PFAS, a growing concern across the country, are a class of chemicals used in textiles, firefighting foam and other products through the years. The chemicals now being found in drinking water can be harmful to people who consume the material. Some of the chemicals are tied to cancer, liver problems and developmental disabilities in children.
In South Carolina, DHEC has identified about 30 utilities with PFAS in the water but the levels don’t exceed a federal health advisory level of 70 parts per trillion for two of the most common PFAS chemicals, records show. The advisory is not a mandatory limit, but a measure of potentially dangerous levels of chemicals in the water.
Whitmire, a tiny town of about 2,300 water customers, has levels of PFAS in the water, but like other cities, the levels do not exceed the 70 parts per trillion health advisory level, according to a DHEC spreadsheet.
Reached late Tuesday afternoon, town officials said they follow all state standards and provide quality drinking water.
“We’re putting excellent water out into the system for the consumer,’’ Mayor Billy Hollingsworth told The State. “When we do that I’m happy, and when we meet DHEC’s standards, I’m even more happy.’’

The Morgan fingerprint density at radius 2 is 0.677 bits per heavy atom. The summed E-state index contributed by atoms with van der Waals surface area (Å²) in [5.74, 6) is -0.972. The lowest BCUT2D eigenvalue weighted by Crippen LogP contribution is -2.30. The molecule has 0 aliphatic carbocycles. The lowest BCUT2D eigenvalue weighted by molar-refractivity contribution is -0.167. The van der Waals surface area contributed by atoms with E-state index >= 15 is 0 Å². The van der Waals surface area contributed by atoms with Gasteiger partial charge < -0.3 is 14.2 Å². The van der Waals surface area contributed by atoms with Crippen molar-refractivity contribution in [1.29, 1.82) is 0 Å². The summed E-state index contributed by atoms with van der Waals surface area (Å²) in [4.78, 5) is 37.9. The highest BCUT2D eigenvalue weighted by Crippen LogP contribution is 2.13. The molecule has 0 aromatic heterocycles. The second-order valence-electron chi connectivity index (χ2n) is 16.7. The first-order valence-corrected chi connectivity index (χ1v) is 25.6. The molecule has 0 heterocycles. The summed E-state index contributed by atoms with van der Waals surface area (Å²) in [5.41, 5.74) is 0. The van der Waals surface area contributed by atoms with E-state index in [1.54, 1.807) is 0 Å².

Even though the levels in Whitmire are under the 70 parts per trillion federal advisory level, any amount of PFAS in the water is of concern to some people because the chemicals don’t breakdown easily, thus the term ‘“forever chemicals.’’
Two of the main PFAS are commonly known as PFOS and PFOA , but the overall class of PFAS has many more chemicals of concern, environmentalists say.
Whitmire resident Ruff questioned whether the PFAS in drinking water came from a nearby sludge field, along the Enoree River near the town’s water intake. Like in Darlington County, she said sludge applied to the fields was from textile plants in the area.
“The sludge was applied as close as 250 feet from the banks of the river,’’ she said. Sludge application is typically to fertilize crops.
The subcommittee trimmed down the proposal for a state drinking water standard after hearing from former DHEC director Earl Hunter, who now represents water utilities that oppose establishing a state standard.
Hunter said the federal government is working to put together a PFAS drinking water standard, and South Carolina should wait for that proposal to come out, likely next fall. The drinking water limit is commonly referred to as a maximum contaminant level, or MCL.